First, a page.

Daily Devotion for March 24, 2018
Our Father, who art in heaven, hallowed be thy name. Thy kingdom come; Thy will be done, on earth as it is in heaven. Give us this day our daily bread, and forgive us our trespasses, as we forgive those who trespass against us. And lead us not into temptation, but deliver us from evil.
For Thine is the kingdom, and the power, and the glory, forever and ever.
Our Oldie this Saturday is a popular song from 1948, Will the Circle Be Unbroken. It is loosely based on the Carter Family's much better known religious song of the same name (which was, itself, based on a hymn).
I am probably one of a handful of people alive who even knows who the Dixieaires were, but I think they were fabulous musicians.
(Notice the old Southern pronounciation of “circle”, something between “sicle” and “soicle”. I had a great-aunt who spoke like this.)
Prayer of Thanks for God's Creation
O Lord God of Israel and God of the nations, you are the only God in heaven above or the earth below. I walk before you with all my heart. I bless your name in the morning when I rise and in the evening when I sleep, and all the day when your creation fills my eye. Bless me to remember you this day. When I see and hear the thousand miracles of your creation, let me see them anew, recalling that you have made them, and no other; that I may live in your presence among the common miracles I take for granted. Through Christ I pray,
Prayer for Christian Unity
O Almighty God, who has built your Church upon the foundation of the apostles and prophets, Jesus Christ himself being the head cornerstone: Grant that all who profess the name of Christ may be joined together in unity of spirit and faith, setting aside all doctrinal quibbling of our fallible human minds, that we may be a holy temple, a royal priesthood, acceptable to you, living in unity and Godly love as you have commanded us to do.
[What doctrinal quibbling separates me from love and unity with other Christians?]
May I go in peace, with God and with his other children, and may we love one another as Christ taught us. May I follow the example of good men of old, and may God comfort and help me and all who believe in Him, both in this world and in the world which is to come.
(Additional prayers may be found at Prayers for All Occasions.)
God be with you 'til we meet again.
Matthew 22:37-40 (ESV)
Thou shalt love the Lord thy God with all thy heart, and with all thy soul, and with all thy mind. This is the first and great commandment.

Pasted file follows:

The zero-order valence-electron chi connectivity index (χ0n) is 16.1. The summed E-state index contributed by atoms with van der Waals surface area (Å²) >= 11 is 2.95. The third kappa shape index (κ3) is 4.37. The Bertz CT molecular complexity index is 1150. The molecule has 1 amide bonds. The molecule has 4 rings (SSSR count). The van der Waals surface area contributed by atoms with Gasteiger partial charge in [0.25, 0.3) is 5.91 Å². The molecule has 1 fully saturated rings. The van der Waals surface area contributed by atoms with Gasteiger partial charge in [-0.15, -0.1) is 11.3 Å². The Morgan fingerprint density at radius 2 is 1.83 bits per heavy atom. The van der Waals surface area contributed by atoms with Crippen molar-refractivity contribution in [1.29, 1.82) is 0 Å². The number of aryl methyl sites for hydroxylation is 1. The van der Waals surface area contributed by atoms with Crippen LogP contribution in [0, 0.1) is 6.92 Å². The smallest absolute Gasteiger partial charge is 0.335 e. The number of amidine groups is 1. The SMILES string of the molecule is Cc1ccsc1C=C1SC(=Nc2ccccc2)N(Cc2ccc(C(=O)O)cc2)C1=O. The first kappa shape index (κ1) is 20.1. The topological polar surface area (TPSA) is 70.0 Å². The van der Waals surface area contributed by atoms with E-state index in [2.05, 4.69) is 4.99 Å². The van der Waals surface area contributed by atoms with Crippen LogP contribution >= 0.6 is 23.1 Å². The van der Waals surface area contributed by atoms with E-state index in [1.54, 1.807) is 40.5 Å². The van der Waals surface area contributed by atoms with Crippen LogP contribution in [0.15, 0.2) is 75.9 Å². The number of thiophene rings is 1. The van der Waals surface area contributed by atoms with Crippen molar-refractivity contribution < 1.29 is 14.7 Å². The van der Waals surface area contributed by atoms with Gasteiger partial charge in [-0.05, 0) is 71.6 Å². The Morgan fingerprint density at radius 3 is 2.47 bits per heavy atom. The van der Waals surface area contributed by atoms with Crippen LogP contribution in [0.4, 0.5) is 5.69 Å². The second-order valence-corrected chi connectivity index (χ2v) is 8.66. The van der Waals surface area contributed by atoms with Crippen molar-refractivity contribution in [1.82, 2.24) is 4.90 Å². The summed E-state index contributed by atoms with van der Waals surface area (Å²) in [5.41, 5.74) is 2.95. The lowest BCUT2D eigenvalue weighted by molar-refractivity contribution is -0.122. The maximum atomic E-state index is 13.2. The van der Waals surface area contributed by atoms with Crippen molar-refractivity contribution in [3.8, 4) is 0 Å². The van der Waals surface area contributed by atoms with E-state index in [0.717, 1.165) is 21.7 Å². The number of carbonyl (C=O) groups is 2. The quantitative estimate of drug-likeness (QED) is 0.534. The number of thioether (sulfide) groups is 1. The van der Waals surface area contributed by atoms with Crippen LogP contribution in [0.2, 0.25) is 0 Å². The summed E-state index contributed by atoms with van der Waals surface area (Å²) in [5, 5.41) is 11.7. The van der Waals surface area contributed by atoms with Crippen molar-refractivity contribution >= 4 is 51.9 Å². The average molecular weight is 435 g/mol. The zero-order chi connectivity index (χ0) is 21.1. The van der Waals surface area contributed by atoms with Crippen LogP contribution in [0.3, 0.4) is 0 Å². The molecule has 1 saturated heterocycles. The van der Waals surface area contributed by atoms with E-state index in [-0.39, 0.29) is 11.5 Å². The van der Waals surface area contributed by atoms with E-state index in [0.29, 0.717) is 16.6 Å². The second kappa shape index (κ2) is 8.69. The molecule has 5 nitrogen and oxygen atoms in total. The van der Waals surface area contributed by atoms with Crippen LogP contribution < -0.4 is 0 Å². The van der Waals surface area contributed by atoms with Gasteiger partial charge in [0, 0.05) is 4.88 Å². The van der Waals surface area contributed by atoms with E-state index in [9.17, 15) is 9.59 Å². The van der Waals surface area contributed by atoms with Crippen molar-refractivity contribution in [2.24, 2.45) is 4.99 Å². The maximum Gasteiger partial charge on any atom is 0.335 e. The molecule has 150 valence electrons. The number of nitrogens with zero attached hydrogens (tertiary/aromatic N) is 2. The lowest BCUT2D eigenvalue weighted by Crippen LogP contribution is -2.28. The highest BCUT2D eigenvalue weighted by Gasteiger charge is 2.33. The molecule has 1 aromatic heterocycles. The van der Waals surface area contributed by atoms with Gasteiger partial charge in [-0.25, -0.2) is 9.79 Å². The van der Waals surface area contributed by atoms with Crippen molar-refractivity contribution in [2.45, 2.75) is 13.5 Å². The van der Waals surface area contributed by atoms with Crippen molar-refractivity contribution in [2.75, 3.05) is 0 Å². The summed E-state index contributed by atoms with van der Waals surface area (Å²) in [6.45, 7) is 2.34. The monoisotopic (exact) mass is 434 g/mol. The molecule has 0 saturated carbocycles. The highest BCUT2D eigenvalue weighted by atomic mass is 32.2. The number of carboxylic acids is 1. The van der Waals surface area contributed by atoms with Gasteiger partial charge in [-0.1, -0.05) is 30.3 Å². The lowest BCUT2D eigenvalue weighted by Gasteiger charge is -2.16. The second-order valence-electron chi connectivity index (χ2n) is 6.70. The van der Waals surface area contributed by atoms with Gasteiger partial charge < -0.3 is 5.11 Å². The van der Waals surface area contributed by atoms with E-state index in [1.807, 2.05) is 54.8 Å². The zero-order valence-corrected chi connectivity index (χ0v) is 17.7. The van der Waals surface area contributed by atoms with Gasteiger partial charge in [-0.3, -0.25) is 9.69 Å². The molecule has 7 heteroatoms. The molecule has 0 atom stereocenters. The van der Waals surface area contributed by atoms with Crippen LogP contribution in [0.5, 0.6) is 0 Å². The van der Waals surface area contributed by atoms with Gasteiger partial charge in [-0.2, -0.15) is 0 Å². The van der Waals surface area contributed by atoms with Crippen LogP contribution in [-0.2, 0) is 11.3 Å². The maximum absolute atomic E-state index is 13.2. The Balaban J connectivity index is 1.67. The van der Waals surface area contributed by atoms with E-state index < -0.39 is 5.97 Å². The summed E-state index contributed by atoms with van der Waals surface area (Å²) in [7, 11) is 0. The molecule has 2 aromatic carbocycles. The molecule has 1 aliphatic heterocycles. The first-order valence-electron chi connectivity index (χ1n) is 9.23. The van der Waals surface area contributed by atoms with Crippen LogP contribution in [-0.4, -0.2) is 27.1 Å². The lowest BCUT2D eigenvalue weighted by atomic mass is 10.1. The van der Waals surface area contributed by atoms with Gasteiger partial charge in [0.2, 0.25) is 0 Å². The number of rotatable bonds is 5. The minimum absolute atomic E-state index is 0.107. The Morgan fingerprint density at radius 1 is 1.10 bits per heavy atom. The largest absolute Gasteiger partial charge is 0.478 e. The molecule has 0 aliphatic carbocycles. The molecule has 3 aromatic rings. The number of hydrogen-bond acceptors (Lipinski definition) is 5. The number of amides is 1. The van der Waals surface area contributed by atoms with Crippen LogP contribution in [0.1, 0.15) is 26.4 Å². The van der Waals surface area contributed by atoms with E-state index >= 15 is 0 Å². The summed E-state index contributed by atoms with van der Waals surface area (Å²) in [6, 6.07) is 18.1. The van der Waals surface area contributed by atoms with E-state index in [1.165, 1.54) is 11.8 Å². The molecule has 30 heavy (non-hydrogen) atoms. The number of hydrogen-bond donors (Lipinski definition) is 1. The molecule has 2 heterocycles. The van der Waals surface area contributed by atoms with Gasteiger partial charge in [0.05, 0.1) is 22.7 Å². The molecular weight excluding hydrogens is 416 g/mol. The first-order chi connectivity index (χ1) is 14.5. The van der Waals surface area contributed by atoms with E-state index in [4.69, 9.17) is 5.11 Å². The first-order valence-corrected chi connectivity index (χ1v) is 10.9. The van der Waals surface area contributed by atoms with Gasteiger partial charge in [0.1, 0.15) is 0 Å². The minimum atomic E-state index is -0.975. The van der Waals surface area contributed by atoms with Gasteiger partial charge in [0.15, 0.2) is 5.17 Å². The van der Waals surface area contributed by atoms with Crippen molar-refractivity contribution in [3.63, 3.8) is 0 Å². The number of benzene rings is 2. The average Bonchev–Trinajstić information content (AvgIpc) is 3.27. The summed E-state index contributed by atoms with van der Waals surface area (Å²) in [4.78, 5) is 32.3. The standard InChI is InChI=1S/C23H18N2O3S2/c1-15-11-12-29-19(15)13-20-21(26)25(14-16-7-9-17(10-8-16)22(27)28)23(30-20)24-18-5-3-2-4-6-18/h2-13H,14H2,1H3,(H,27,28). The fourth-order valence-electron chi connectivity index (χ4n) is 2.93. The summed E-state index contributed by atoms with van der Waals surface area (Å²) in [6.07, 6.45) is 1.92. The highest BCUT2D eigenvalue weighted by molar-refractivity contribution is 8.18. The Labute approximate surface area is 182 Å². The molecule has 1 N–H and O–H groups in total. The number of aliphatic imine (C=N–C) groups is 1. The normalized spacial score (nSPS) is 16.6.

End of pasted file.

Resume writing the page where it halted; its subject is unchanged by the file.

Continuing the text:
And the second is like unto it: Thou shalt love thy neighbor as thyself. On these two commandments hang all the Law and the Prophets.
1 Samuel 19:8-23 (NLT)
Saul Tries to Kill David
(As David repeatedly leads Israel in battle, he continuously rises in the affection and regard of the Hebrews. Saul has become increasingly jealous of David and has twice thrown a spear at him.)
hen Saul sent troops to watch David’s house. They were told to kill David when he came out the next morning. But Michal, David’s wife, warned him, “If you don’t escape tonight, you will be dead by morning.” So she helped him climb out through a window, and he fled and escaped. Then she took an idol and put it in his bed, covered it with blankets, and put a cushion of goat’s hair at its head.
When the troops came to arrest David, she told them he was sick and couldn’t get out of bed.
But Saul sent the troops back to get David. He ordered, “Bring him to me in his bed so I can kill him!” But when they came to carry David out, they discovered that it was only an idol in the bed with a cushion of goat’s hair at its head.
“Why have you betrayed me like this and let my enemy escape?” Saul demanded of Michal.
“I had to,” Michal replied. “He threatened to kill me if I didn’t help him.”
So David escaped and went to Ramah to see Samuel, and he told him all that Saul had done to him. Then Samuel took David with him to live at Naioth. When the report reached Saul that David was at Naioth in Ramah, he sent troops to capture him. But when they arrived and saw Samuel leading a group of prophets who were prophesying, the Spirit of God came upon Saul’s men, and they also began to prophesy. . . . Saul himself went to Ramah . . . .
But on the way to Naioth in Ramah the Spirit of God came even upon Saul, and he, too, began to prophesy all the way to Naioth! He tore off his clothes and lay naked on the ground all day and all night, prophesying in the presence of Samuel. The people who were watching exclaimed, “What? Is even Saul a prophet?”
Notes on the Scripture
Saul seems to have a problem with impulse control, among other things. He tried to kill David with a spear in a jealous rage, then repeatedly sends men to kill him, and finally rides out himself, determined to murder David. But, of course, David has now been anointed by God.
Saul is an odd and complex character. Although he has been cursed by God for offenses that are difficult to understand, and often behaves erratically and violently, he never loses his faith in the Lord. There is no hint of idol worship or intentional sacrilege from him. Still, God has anointed David to become King, and Saul, acting on human impulse, seeks to protect his throne.